Measure for Measure
Classified by modern scholars as one of Shakespeare's “problem plays,” Measure for Measure has fascinated and perplexed audiences and critics alike for centuries. Set in the corrupted world of Renaissance Vienna, Measure for Measure is principally concerned with the subject of sexual morality, and is driven by Shakespeare's depiction of harsh early modern Viennese laws regarding sexual intercourse outside of wedlock. Its principal figures are the seemingly ineffectual Duke Vincentio, his severe deputy Angelo, Claudio, who has been sentenced to death for fornication, and Claudio’s chaste sister Isabella. While Isabella's entreaties for her brother's pardon do prove successful, critics acknowledge that many of the tensions raised over the course of the play remain open, resulting in a largely unsatisfactory resolution. Critical disagreement over the often contradictory manner in which the play confronts the theme of justice has been ongoing, as has the problem of the drama's structural cohesiveness, reflected by its discordant shifts in tone from comic to tragic. Overall, the debate concerning its classification, the critical struggle over ambiguities in Shakespeare's characterization, and the potent dynamics of marriage, celibacy, lust, and love continue to dominate current evaluations of Measure for Measure.
Recent critical discussion of character in Measure for Measure has typically focused on Isabella and Duke Vincentio, or on one or more of the play's minor figures. Linda McFarlane (1993) discusses Isabella's no-win situation in the play and mentions the limited choices—matrimony or chaste monasticism—offered to her as a woman, possibilities that echo during her notorious silence after the Duke's proposal of marriage. Carolyn E. Brown (see Further Reading) studies Isabella and Duke Vincentio from the point of view of psychoanalysis, concentrating on repressed sexuality as a dominating element in their relationship. Although a relatively minor figure in Measure for Measure, Lucio is nevertheless considered a significant foil to others in the drama. Charles Swan (1987) associates Lucio’s essentially comic character with a number of the play's ambiguities, noticeably in his subversive critique of the authoritarian Duke. Similarly, Kaori Ashizu (1997) highlights the importance of Barnardine, an apparently inconsequential man imprisoned by the Duke years before the action of the play and then forgotten. Using Barnardine's example, Ashizu maintains that the Duke cannot be envisioned as a completely noble or godlike governor, as a number of earlier critics have claimed.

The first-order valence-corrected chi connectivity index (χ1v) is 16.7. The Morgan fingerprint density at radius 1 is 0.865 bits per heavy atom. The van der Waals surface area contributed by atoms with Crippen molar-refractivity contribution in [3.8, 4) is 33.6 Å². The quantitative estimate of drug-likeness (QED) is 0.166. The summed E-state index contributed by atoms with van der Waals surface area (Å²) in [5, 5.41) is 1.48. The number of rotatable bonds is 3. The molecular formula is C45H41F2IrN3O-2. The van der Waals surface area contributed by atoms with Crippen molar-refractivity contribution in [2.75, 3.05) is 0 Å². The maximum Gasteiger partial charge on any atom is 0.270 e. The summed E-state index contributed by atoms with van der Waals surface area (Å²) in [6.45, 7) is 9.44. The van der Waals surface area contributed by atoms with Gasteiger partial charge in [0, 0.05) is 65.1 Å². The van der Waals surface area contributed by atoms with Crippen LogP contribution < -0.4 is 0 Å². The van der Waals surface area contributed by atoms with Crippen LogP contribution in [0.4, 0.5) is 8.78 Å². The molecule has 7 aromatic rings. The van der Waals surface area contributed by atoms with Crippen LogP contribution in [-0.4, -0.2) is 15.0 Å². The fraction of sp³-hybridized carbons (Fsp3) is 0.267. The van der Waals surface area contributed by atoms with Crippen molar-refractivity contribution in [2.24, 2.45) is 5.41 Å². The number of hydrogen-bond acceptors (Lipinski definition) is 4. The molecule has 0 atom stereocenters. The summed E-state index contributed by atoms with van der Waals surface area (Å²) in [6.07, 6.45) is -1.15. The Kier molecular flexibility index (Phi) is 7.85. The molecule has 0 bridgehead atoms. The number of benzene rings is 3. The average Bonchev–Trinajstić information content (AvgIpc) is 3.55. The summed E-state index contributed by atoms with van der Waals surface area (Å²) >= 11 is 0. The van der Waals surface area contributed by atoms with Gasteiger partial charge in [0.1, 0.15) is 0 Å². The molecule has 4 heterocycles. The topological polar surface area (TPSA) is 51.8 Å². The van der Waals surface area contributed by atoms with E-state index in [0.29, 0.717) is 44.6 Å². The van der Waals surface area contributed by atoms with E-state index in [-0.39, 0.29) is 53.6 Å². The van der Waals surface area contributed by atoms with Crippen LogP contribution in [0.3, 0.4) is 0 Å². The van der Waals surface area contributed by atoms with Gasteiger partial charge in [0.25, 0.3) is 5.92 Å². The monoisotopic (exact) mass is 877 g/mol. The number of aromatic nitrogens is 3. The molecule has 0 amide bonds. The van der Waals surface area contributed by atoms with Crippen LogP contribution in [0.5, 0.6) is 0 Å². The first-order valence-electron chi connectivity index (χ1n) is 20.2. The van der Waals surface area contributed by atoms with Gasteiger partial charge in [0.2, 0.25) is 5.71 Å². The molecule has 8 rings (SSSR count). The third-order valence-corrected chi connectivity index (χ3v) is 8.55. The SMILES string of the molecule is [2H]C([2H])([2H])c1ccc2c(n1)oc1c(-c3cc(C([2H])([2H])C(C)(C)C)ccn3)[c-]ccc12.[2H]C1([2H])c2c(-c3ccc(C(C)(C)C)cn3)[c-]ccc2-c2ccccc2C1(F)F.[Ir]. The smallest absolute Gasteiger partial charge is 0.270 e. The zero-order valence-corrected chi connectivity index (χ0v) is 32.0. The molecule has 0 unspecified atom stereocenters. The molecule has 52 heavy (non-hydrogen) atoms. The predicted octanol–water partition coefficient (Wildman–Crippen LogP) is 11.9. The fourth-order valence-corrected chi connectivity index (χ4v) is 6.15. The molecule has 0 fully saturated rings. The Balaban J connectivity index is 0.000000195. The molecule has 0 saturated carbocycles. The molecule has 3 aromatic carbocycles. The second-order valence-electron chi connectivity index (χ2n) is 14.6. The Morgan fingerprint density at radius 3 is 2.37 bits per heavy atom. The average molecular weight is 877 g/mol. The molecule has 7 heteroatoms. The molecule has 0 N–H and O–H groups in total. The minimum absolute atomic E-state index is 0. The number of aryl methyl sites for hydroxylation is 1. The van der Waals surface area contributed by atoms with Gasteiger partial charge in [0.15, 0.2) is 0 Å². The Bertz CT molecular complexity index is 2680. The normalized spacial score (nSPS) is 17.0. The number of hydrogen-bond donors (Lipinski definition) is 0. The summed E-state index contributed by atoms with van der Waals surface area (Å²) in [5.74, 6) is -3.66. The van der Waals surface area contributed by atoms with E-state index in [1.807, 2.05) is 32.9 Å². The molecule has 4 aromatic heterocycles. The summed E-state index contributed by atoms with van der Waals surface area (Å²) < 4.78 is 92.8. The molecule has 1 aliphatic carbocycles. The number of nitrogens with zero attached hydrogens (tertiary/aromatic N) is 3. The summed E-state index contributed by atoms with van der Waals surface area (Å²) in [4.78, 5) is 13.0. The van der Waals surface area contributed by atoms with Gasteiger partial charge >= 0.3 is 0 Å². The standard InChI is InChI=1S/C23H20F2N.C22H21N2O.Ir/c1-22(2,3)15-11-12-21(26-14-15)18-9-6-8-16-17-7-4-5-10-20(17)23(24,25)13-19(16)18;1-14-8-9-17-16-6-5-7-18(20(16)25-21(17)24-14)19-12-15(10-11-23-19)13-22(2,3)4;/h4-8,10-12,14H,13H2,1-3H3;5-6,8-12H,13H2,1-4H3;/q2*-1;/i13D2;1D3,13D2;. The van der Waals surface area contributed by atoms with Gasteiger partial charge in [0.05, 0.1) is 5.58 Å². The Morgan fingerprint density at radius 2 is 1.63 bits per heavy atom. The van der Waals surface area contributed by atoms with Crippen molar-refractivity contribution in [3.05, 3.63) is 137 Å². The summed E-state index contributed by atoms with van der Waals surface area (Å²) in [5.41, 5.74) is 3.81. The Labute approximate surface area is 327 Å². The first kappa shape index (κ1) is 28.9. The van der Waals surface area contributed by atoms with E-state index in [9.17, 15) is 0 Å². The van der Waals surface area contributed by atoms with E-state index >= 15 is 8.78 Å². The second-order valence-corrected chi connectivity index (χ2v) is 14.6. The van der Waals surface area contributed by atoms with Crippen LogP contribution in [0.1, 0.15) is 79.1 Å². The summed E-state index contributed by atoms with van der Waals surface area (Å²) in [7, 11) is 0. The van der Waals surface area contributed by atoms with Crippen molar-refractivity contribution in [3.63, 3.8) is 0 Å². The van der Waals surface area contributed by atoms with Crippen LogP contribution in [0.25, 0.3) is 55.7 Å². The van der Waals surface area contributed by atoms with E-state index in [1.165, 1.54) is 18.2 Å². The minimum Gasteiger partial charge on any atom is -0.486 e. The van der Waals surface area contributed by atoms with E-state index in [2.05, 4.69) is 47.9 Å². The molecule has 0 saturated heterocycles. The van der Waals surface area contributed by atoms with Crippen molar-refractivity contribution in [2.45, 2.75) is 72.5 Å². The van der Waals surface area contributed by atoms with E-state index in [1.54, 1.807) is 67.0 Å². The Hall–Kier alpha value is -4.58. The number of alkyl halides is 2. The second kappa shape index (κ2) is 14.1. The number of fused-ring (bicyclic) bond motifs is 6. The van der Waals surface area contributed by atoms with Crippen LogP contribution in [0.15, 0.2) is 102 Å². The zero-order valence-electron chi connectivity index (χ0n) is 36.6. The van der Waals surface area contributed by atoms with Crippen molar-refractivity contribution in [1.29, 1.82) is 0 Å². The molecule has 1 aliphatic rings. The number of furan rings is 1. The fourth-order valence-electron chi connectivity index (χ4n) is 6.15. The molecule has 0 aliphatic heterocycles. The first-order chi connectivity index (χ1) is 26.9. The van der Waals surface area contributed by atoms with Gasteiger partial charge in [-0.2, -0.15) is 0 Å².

Productions of Measure for Measure at the close of the twentieth century illustrate the play's interesting, if irregular, stage career, which has seen it produced along a continuum from a serious drama concerned with a woman's struggle to preserve her chastity, to an irreverent comedy that mocks society's hypocritical attitude towards sexual morality. Libby Appel's 1998 Oregon Shakespeare Festival production of the drama places itself somewhere in the middle of the spectrum by resonating with both hard-edged sexuality and bawdy eroticism. Commenting on the performance, critic Nancy Taylor (1999) observes the drama's potential to disrupt boundaries of identity between individual characters in the play, eliminate barriers between audience and stage, and even blur the distinction between spirituality and sexuality. Highlighting David Thacker's 1999 production of Measure for Measure for British television, reviewer Stephen J. Phillips (1999) examines the cuts, transpositions, and characterization decisions Thacker made for the televised medium, and contends that Thacker’s adaptation of the play to the “conventions of television realism” weakened the production.